Herodotus on Rhampsinitos
Proteus: Sethnakhte (1200-1197)?
Ramses III (1197-1166)?
Herodotus on Rhampsinitos
Rhampsinitos, perhaps a combination of Ramses and Neith, may have been Ramses III who was the last builder of any
significance of the 20th dynasty.
His residence was at Memphis, the centre of the Ptah worship. Ptah was equated by the Greeks with Hephaestos.
Even if he was known for his wealth and his treasury at Medinet Habu can be seen
to this day, the Amen temples began to overshadow the king, who had to buy the loyalty of the priesthood and their
acceptance of his dynasty's legitimacy.
The pharaohs who followed Ramses III were indeed much less wealthy than
Ramses III, but the rest of the story belongs to folklore.
The period of the last Ramessides was the time when organised grave robbery spread throughout Egypt. From the 14th year of the reign of Ramses IX onwards many tombs were broken into. This phenomeon is reflected in the tale.
After Proteus, they told me, Rhampsinitos received in succession the
kingdom, who left as a memorial of himself that gateway to the temple
of Hephaistos which is turned towards the West, and in front of the
gateway he set up two statues, in height five-and-twenty cubits, of
which the one which stands on the North side is called by the
Egyptians Summer and the one on the South side Winter; and to that one
which they call Summer they do reverence and make offerings, while to
the other which is called Winter they do the opposite of these things.
The Ali Baba story
This king, they said, got great wealth of silver, which none of the
kings born after him could surpass or even come near to; and wishing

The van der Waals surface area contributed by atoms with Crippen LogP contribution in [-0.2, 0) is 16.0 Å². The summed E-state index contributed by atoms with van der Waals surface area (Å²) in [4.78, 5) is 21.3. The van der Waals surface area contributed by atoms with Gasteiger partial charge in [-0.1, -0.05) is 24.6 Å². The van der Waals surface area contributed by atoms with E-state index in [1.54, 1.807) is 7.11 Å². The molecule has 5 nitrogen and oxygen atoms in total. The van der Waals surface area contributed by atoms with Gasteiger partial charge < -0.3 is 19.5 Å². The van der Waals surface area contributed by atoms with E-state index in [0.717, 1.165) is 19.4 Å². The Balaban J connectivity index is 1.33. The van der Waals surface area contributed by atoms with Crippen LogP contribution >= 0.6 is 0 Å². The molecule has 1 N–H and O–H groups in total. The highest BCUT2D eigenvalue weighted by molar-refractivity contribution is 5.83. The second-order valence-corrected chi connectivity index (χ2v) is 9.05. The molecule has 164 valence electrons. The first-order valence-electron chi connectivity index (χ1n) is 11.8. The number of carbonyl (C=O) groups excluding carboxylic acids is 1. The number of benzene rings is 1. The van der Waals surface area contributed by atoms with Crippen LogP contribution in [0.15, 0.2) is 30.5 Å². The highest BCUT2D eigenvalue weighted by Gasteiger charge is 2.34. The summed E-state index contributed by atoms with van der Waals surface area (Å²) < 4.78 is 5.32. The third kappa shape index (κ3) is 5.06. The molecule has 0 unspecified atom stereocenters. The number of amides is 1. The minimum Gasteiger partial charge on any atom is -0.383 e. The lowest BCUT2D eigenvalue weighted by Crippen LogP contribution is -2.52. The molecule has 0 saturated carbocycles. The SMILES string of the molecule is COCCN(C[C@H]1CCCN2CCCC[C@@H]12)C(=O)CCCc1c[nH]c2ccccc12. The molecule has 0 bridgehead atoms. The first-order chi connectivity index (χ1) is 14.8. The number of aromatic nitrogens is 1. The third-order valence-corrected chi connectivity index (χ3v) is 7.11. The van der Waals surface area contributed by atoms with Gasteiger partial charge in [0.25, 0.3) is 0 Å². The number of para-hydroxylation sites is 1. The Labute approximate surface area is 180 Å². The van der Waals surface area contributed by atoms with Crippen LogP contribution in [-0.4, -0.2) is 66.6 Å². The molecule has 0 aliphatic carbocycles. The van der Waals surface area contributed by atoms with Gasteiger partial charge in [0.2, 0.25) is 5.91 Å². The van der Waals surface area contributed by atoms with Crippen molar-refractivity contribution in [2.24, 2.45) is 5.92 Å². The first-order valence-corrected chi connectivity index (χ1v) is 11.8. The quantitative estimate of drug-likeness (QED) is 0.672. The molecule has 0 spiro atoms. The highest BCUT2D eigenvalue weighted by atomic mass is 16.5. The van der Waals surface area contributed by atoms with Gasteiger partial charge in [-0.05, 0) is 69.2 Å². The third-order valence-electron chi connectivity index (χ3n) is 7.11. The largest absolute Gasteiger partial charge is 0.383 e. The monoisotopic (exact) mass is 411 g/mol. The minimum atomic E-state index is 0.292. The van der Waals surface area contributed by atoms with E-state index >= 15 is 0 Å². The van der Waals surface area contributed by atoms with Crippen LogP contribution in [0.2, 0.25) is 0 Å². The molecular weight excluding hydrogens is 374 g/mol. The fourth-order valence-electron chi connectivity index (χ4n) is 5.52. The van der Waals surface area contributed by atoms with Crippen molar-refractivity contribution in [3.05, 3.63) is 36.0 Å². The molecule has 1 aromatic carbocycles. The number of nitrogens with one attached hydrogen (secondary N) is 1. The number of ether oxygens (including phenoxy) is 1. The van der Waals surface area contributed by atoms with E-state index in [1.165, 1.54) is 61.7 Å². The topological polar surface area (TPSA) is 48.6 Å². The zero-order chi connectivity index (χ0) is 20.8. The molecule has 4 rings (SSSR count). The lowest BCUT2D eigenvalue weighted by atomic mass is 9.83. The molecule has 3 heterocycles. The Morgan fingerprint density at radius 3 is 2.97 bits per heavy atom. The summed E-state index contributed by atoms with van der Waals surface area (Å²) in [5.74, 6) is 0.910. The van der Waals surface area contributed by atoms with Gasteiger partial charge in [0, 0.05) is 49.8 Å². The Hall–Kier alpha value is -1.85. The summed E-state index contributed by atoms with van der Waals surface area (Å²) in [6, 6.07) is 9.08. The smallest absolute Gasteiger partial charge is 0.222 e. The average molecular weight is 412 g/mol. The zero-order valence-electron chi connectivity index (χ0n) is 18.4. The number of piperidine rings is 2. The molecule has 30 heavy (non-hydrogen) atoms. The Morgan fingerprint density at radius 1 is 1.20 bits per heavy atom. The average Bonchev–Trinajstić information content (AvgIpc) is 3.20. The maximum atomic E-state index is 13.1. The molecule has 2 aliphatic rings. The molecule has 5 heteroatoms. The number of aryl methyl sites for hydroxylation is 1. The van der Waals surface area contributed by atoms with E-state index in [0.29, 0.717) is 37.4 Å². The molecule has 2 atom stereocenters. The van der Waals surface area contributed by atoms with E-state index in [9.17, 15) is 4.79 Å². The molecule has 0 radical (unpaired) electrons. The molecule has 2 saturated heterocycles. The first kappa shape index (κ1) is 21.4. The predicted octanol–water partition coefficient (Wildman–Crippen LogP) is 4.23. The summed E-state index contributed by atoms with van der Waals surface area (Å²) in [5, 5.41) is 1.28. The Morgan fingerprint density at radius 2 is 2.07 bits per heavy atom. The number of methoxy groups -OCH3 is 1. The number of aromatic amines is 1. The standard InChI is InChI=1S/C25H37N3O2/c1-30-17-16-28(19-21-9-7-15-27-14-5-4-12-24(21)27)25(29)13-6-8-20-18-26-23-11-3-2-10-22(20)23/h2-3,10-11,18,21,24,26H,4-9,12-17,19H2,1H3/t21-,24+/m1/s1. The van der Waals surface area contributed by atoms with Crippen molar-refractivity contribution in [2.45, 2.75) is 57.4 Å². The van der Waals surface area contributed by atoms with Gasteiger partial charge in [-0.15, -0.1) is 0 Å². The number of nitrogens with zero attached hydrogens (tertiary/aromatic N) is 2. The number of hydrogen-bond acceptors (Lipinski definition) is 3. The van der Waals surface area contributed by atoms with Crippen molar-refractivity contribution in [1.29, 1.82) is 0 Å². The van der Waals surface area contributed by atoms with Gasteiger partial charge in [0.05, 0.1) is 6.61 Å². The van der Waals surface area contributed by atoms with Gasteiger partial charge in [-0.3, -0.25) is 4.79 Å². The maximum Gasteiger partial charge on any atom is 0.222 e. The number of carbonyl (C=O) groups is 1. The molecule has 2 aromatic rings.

to store his wealth in safety he caused to be built a chamber of
stone, one of the walls whereof was towards the outside of his palace:
and the builder of this, having a design against it, contrived as
follows, that is, he disposed one of the stones in such a manner that
it could be taken out easily from the wall either by two men or even
So when the chamber was finished, the king stored his money in
it, and after some time the builder, being near the end of his life,
called to him his sons (for he had two) and to them he related how he
had contrived in building the treasury of the king, and all in
forethought for them, that they might have ample means of living. And
when he had clearly set forth to them everything concerning the taking
out of the stone, he gave them the measurements, saying that if they
paid heed to this matter they would be stewards of the king's
So he ended his life, and his sons made no long delay in
setting to work, but went to the palace by night, and having found the
stone in the wall of the chamber they dealt with it easily and carried
forth for themselves great quantity of the wealth within. And the king
happening to open the chamber, he marvelled when he saw the vessels
falling short of the full amount, and he did not know on whom he
should lay the blame, since the seals were unbroken and the chamber
had been close shut; but when upon his opening the chamber a second
and a third time the money was each time seen to be diminished, for
the thieves did not slacken in their assaults upon it, he did as
follows:--having ordered traps to be made he set these round about the
vessels in which the money was; and when the thieves had come as at
former times and one of them had entered, then so soon as he came near
to one of the vessels he was straightway caught in the trap: and when
he perceived in what evil case he was, straightway calling his brother
he showed him what the matter was, and bade him enter as quickly as
possible and cut off his head, for fear lest being seen and known he
might bring about the destruction of his brother also. And to the
other it seemed that he spoke well, and he was persuaded and did so;
and fitting the stone into its place he departed home bearing with him
the head of his brother.
Now when it became day, the king entered into
the chamber and was very greatly amazed, seeing the body of the thief
held in the trap without his head, and the chamber unbroken, with no
way to come in by or go out: and being at a loss he hung up the dead
body of the thief upon the wall and set guards there, with charge if
they saw any one weeping or bewailing himself to seize him and bring
him before the king.
When the dead body had been hung up, the
mother was greatly grieved, and speaking with the son who survived she
enjoined him, in whatever way he could, to contrive means by which he